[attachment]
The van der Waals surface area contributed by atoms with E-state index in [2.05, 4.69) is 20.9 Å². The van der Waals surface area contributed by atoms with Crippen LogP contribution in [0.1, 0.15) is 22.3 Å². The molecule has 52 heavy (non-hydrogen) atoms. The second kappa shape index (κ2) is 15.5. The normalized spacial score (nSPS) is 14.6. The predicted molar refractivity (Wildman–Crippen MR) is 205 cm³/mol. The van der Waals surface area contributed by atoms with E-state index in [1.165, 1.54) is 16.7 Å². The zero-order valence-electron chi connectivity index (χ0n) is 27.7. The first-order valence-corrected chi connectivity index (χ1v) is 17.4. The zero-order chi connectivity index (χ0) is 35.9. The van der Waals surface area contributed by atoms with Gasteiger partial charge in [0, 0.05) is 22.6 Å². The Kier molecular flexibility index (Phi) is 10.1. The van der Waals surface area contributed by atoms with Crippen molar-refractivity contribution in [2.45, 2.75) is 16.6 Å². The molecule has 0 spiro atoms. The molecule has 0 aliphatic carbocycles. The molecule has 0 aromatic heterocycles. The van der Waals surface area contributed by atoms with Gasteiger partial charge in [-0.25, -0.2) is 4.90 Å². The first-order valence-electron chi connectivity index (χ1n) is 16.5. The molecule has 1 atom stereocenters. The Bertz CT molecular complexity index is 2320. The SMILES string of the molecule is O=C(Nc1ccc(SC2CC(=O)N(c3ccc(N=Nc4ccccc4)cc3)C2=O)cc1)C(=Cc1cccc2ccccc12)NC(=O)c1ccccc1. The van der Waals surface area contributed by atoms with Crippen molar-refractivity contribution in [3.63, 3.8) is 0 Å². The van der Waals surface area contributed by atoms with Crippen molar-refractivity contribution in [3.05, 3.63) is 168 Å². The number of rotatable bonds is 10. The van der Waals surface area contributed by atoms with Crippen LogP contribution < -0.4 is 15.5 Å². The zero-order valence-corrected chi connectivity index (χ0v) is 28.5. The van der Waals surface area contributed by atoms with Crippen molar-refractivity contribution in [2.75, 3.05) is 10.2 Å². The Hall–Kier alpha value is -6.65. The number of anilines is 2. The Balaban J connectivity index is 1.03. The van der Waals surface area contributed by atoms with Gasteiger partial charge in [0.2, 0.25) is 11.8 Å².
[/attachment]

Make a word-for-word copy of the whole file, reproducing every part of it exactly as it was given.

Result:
The van der Waals surface area contributed by atoms with E-state index in [2.05, 4.69) is 20.9 Å². The van der Waals surface area contributed by atoms with Crippen LogP contribution in [0.1, 0.15) is 22.3 Å². The molecule has 52 heavy (non-hydrogen) atoms. The second kappa shape index (κ2) is 15.5. The normalized spacial score (nSPS) is 14.6. The predicted molar refractivity (Wildman–Crippen MR) is 205 cm³/mol. The van der Waals surface area contributed by atoms with E-state index in [1.165, 1.54) is 16.7 Å². The zero-order valence-electron chi connectivity index (χ0n) is 27.7. The first-order valence-corrected chi connectivity index (χ1v) is 17.4. The zero-order chi connectivity index (χ0) is 35.9. The van der Waals surface area contributed by atoms with Gasteiger partial charge in [0, 0.05) is 22.6 Å². The Kier molecular flexibility index (Phi) is 10.1. The van der Waals surface area contributed by atoms with Crippen molar-refractivity contribution in [2.45, 2.75) is 16.6 Å². The molecule has 0 spiro atoms. The molecule has 0 aliphatic carbocycles. The molecule has 0 aromatic heterocycles. The van der Waals surface area contributed by atoms with Gasteiger partial charge in [-0.25, -0.2) is 4.90 Å². The first-order valence-electron chi connectivity index (χ1n) is 16.5. The molecule has 1 atom stereocenters. The Bertz CT molecular complexity index is 2320. The SMILES string of the molecule is O=C(Nc1ccc(SC2CC(=O)N(c3ccc(N=Nc4ccccc4)cc3)C2=O)cc1)C(=Cc1cccc2ccccc12)NC(=O)c1ccccc1. The van der Waals surface area contributed by atoms with Crippen molar-refractivity contribution in [3.63, 3.8) is 0 Å². The van der Waals surface area contributed by atoms with Crippen molar-refractivity contribution in [3.05, 3.63) is 168 Å². The number of rotatable bonds is 10. The van der Waals surface area contributed by atoms with Crippen LogP contribution < -0.4 is 15.5 Å². The zero-order valence-corrected chi connectivity index (χ0v) is 28.5. The van der Waals surface area contributed by atoms with Crippen molar-refractivity contribution in [2.75, 3.05) is 10.2 Å². The Hall–Kier alpha value is -6.65. The number of anilines is 2. The Balaban J connectivity index is 1.03. The van der Waals surface area contributed by atoms with Gasteiger partial charge in [0.2, 0.25) is 11.8 Å².